(Norse) Also Niord, Niordhr, or Njorthr. The god of the wind and the sea. He was the father of Frey and Freyja by his own sister. He was the protector of ships, who lived at Noatun by the sea-shore. His wife Skadi lives in the mountains because the cries of the gulls disturbs her sleep.

Also Odhinn, Woden, Wodan, and Woutan. He is the supreme god and oldest of all in Norse mythology, god of wisdom, poetry, magic, and war. He belonged to the Aesir race of gods. Among his many names is All-father, for he is the father of all the gods. One story about him relates how he acquired great wisdom. Supposedly he gained this wisdom when he hanged himself on the world tree for nine days and nights and was pierced by a spear. This was a spiritual death in which he sacrificed himself to himself. Another story about his acquiring wisdom is that he sacrificed an eye for the privilege of drinking from Mimir's, fountain of wisdom. He had two black ravens, Huginn or Huninn (Thought) and Muninn (Memory), who flew forth each day to gather the news of the world to bring back to Odin. His greatest treasures were Sleipner (an eight-legged horse), Gunger (a spear), and Draupner (a ring).

(Norse) Sif is the golden-haired wife of Thor and the goddess of crops and fertility. She was the mother, by a previous marriage, of Uu, god of archery and skiing.
A myth about her:
Loki, one night cut off her beautiful golden hair. Next morning Thor was beside himself with rage at Sif's distress. When Loki protested that it was only a joke, Thor demanded to know how he was going to rectify the situation, the fire god said he would get the dwarfs to weave a wig as a replacement. So Loki asked the sons of Ivaldi to make a wig from spun gold. The wig when finished was quite remarkable, for it was so light and realistic that even a slight breeze was enough to ruffle it and so real that it grew on her head like magic. Thinking to get the gods even more into their debt,the sons of Ivaldi constructed a collapsible boat named Skidbladnir for Freyr and a magic spear called Gungnir for Odin. On his way back to Asgard Loki met the dwarf brothers Brokk and Eiti. They were so jealous of the workmanship that had gone into the wig, the boat and the spear that Loki easily persuaded them to make something better; he even bet his own head on their inability to do so. As a result, the dwarf brothers fashioned the magic hammer known as Mjollnir. The gods were delighted with the treasures Loki and Brokk had brought back. However, Brokk demanded Loki's head. The gods would not agree, but they had no objection to Brokk sewing up Loki's lips with a thong when Thor dragged the god back home after he tried to flee, which caused Loki to plan revenge against Thor.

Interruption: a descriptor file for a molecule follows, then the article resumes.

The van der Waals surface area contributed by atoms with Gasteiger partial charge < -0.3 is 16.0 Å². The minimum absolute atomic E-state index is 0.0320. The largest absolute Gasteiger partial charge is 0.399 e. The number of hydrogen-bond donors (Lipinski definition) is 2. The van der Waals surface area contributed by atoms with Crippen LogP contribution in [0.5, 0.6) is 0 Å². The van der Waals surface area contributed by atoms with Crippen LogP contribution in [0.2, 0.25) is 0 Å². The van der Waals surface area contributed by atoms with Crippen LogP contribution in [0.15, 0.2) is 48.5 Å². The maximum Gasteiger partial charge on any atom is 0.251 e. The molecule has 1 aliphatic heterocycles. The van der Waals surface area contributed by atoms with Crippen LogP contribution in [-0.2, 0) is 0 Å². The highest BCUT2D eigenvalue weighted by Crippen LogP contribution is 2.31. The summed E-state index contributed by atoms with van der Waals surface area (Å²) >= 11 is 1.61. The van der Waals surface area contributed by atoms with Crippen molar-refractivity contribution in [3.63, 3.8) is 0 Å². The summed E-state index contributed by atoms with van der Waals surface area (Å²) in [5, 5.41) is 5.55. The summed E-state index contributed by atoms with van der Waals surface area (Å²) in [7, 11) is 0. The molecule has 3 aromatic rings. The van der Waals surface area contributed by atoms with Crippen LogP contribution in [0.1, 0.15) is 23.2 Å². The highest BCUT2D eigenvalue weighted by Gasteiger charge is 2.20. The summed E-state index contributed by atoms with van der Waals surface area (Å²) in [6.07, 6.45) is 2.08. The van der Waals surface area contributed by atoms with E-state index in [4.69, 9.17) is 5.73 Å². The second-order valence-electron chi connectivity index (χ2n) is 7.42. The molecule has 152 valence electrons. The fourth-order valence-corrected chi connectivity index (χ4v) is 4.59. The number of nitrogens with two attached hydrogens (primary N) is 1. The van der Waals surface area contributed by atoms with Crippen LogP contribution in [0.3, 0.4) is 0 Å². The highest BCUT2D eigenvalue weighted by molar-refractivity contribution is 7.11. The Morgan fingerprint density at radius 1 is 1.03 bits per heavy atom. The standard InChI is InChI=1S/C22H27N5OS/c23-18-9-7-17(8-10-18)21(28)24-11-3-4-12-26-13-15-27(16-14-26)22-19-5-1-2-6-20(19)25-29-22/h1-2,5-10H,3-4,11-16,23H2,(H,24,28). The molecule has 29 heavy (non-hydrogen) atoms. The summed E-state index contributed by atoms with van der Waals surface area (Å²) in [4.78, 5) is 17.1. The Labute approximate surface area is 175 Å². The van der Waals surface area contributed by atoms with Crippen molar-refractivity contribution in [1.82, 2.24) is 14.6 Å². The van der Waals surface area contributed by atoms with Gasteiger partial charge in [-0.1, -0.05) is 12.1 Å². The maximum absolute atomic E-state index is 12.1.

(Norse) The god of thunder and lightning, eldest son of Odin, ruler of the gods, and Jord, the earth goddess. Thor was the strongest of the Aesir, the chief gods, whom he helped protect from their enemies, the giants. Thor owed three magical treasures. Mjollnir his hammer (thunderbolt) which when thrown at an enemy returns to Thor. He is able to handle Mjollnir with the second of his treasures, iron-clad gloves. The third treasure is his magic girdle, a belt that increases and replenishes his divine strength when he wears it. Thunder was supposed to be the sound of the rolling of his goat-driven chariot. Thursday is named for Thor.

Tyr (Tiu, Tiw, Tiv, Tiwaz)
(Norse) Son of Odin and Frigg, and younger brother of Thor. A god of war and of justice. It was he who placed his hand in the mouth of the giant wolf, Fenris, to show good faith as the rest of the gods, pretending sport but intending a trap, chained the wolf. When Fenrir realized he had been tricked he bit off Tyr's hand. Tuesday is derived from Tyr's name.

Vidar (Vithar)
(Norse) A son of Odin noted for his taciturnity, and his fearless destruction of Fenrir (Fenris).